Monday 7 February 2011

Why does one-step reasoning dominate in modern discourse?


Short answer, because there is nothing to underpin modern discourse.

One-step reasoning is scaffolding cantilevered over an abyss of nihilism: so there is no incentive to point out this fact.


By one-step reasoning I mean that a question posed in modern discourse carries the expectation that it be answered in its own terms, briefly (preferably in a single sentence), conclusively, and without reference to any other mode of discourse.

To question the discourse is to demolish it. Therefore:

It is not permitted to re-frame the question as ill-formed or prejudiced;

It is not permitted to refer to transcendental values ('the good' or evil; truth, beauty or virtue).

Hence the shallowness, rhetorical trickery, emotional manipulation of all modern public discourse.


Hence we simply get several or many incommensurable answers to any particular question from the discourses of politics, law, economics, the media, education, science, 'ethics', religion...

Which discourse prevails in a specific instance is simply a matter of which one is successfully imposed.

And there is no possibility of principled compromise, because there is no underpinning value (whether general or specific) which might be optimized by a compromise.

So, instead of compromise, we get horse-trading, deal-cutting, carve-ups and trade-offs.


But nothing can be done about it. Everyone is as bad as everyone else: and purportedly 'in-depth' analysis is merely distally incoherent at the third-step of reasoning, instead of at the proximate second-step.


We have now arrived at Ralph Waldo Emerson's desired state when he asks: "Let us having nothing now which is not its own evidence"

- that is to say, self-evident within an already-established mode of discourse.

No more to be said: nothing to say.



James Kalb said...

A good comment. Political discussion today consists of slogans, talking points, and one-liners, largely for the reason you suggest--the lack of an overall structure of meaning that's understood to be implicit in the way things are. Liberal theory accepts that situation and then tries to find neutral technical ways to resolve disputes. It fails, of course, so you end up once again with pure assertion but at a higher level.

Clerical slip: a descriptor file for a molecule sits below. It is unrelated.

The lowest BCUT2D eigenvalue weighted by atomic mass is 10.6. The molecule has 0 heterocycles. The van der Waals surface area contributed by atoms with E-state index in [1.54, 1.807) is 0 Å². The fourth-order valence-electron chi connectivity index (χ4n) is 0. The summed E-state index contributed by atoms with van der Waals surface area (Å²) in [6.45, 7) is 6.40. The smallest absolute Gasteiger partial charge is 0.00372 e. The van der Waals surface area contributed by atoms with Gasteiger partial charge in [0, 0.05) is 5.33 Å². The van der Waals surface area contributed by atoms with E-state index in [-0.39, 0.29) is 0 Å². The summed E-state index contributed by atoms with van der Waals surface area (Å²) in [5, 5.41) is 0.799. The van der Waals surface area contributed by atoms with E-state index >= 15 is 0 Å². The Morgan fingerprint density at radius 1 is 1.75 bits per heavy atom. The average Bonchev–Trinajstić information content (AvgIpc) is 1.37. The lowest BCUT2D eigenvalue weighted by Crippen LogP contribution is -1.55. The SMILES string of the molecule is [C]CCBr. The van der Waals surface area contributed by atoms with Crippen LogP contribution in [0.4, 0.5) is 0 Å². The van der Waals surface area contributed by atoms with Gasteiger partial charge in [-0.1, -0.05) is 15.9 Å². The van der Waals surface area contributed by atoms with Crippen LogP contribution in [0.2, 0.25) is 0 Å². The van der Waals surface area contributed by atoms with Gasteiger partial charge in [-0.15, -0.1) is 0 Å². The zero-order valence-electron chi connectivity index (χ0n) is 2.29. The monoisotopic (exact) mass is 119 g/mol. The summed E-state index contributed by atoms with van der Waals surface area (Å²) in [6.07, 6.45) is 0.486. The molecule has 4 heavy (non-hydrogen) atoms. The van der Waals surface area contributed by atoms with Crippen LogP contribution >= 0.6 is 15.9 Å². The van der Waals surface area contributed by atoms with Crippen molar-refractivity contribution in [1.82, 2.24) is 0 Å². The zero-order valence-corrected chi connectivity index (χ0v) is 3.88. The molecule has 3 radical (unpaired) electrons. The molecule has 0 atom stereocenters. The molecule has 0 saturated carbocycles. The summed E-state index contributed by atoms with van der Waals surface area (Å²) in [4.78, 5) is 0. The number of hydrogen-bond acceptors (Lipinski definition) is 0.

Daniel said...

Mr. Charlton,

This seems to be on the right track to me, but I still am not completely sure what you mean by one-step reasoning.

Can you please give one or two real-world examples that you find typical of "one-step reasoning"?

Bruce Charlton said...

Daniel - surely you don't expect actual examples from *this* blog, do you ;-).

The only way these matters can be discussed is for the readership to provide their own examples (i.e. the 'dog whistle' method of communication, as PC mavens name it).

I simply mean the mainstream reasoning deployed by mainstream media - this fact implies that.

Intellectual media deploy two-step reasoning - this fact does not mean that (as dumb or evil people believe) but instead the opposite.

This explains why hate facts *must* be kept-out of the mainstream media (or buried behind boring and confusing obfuscation) - because one-step reasoning will lead the audience to non-PC conclusions.

Anonymous said...

I am currently reading Neil Postman's Technopoly and I am sure there is a link between his concept of glut of information, where people rely on revealed information and confuse trivial knowledge with wisdom and your observation that one step reasoning dominates today.

I am not certain how they are linked, but Postman pointed out that the technology shapes the way people in that society think and modern society is all about being told what is the truth and accepting it, instead of working toward it themselves.

Further, Postman also points out that an overload of information without controlling institutions means that people lose their reference point for understanding the world and will accept anything as truth.

As I said, I am not sure of the link, but as I was reading that book I was reminded of this post and I'm sure the processes Postman talks about lead to a lack of multi-step reasoning which you observed is prevalent today.

- Breeze

Bruce Charlton said...

I'm sure it is a major factor.